Registration of Shares Devolved by Succession

Case Summary

This post summarizes a Cassation Bench Decision File No.177968 between Nazareth and Arsi Soap Factory PLC, and Nazrawi (Niger) Oil PLC vs. W/ro Yeshi Alemayehu and others regarding the registration of members that acquired shares in a company through succession.


The two PLCs (Nazareth and Arsi Soap Factory PLC, and Nazrawi (Niger) Oil PLC) were established by Mr. Mekonnen Abate and Mr. Alemu Gebru. When Mr. Mekonnen died, 16 of his successors were registered as members of the companies. Following Mr. Alemu’s death, his widow and eight other heirs requested registration in the companies based on the shares they possess, as appropriated through a mutual agreement among the heirs. They were told, however, that they could only be registered in the company once they designated one person to act on their behalf and that separate registration in both of the companies was not permitted. As a result, they filed a lawsuit with the court, requesting authorization of registration without appointing a representative in accordance with the commercial code and AOA of the companies.

The lower court concluded that because PLCs are founded between persons with intimate familial ties, membership matters should be addressed only by the AOA of the companies. Consequently, in this instance, the heirs cannot be registered separately and must designate one person in line with the companies’ AOA; however, the deceased’s spouse (W/ro Yeshi) can be registered independently and participate directly without the need to appoint a representative on her behalf.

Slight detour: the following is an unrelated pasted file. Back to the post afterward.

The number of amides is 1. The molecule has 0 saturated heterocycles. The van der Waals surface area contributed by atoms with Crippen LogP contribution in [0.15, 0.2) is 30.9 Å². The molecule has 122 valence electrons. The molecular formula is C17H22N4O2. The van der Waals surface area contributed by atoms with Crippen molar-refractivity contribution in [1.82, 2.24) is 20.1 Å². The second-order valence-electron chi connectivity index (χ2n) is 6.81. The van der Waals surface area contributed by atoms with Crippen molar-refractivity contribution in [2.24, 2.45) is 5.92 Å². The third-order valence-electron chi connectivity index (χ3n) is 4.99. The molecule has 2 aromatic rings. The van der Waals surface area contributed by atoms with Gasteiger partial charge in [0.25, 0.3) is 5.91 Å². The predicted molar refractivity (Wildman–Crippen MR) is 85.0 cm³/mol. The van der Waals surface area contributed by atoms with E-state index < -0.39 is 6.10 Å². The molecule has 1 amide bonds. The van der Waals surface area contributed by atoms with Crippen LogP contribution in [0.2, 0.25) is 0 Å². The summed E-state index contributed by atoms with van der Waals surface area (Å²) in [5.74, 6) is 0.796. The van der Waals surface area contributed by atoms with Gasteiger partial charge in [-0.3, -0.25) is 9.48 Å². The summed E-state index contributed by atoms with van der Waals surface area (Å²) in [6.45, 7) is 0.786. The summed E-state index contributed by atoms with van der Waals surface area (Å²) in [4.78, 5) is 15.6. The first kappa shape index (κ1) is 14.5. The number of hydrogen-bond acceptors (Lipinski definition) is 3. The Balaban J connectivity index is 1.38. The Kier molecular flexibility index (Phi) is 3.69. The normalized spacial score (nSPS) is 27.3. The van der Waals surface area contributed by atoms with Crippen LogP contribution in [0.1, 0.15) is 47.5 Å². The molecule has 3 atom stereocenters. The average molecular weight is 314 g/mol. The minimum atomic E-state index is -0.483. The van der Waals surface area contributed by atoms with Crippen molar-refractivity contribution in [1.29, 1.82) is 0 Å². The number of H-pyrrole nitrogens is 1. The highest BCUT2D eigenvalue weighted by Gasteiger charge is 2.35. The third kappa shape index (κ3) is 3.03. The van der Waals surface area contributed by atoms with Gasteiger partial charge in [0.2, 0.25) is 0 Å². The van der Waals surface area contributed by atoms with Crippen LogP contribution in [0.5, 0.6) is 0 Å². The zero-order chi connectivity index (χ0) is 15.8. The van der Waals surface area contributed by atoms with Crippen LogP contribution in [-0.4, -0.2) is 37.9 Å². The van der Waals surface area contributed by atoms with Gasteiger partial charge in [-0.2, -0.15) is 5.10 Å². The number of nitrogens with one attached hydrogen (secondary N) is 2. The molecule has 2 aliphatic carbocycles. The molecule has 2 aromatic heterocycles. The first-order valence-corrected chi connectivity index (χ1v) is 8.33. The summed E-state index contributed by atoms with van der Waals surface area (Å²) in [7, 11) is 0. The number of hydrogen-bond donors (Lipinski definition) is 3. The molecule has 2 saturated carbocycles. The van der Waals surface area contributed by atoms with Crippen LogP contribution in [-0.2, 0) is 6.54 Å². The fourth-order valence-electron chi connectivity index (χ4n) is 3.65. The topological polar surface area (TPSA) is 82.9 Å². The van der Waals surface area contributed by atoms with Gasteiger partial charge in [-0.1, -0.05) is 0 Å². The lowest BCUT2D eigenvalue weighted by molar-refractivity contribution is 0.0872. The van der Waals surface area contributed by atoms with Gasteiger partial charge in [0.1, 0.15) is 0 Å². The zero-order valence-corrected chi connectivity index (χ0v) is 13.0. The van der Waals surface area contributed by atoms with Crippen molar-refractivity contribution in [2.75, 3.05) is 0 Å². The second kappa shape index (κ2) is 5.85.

Appeal to the Oromia Supreme Court

The Oromia Supreme Court however overturned the lower court’s decision and claimed that there is no law that prohibits registration of the heirs so long as their legitimacy is proven. It was also established by the court that the AOA of the company requires the appointment of an agent only for those individuals who hold shares jointly, and not for heirs who have separate shares. Similarly, Art. 328(4) of the 1960 commercial code is inapplicable to this case as it requires persons who hold shares jointly to appoint a representative to exercise their shareholder rights and hence can’t be construed as applicable to those heirs who possess divisible and separate shares.

Appeal to the Federal Supreme Court Cassation Bench

The court, after reviewing the arguments and lower courts’ decisions, determined that the shares are clearly divisible, the owners are distinct heirs, and their voting rights are proportional to the number of shares they own. As a result, each of these heirs should be registered as a separate shareholder in the companies. Thus, the Cassation Bench affirmed Oromia Supreme Court’s decision.


The Supreme Court rendered this judgment prior to the adoption of the New Commercial Code of Ethiopia No. 1243/2021. Be that as it may, as indicated in Article 511 of the New Commercial Code, there has been no modification to the rules governing the registration of shares obtained by succession as it is stated “unless otherwise provided in the memorandum of association, the shares of a deceased member, shall devolve upon his heirs”. Additionally, the need to appoint a representative remains relevant only to joint shareholders under the provisions of Article 270(2) of the New Commercial Code. Hence, it is safe to assume that the aforesaid judgment can still be considered authoritative.

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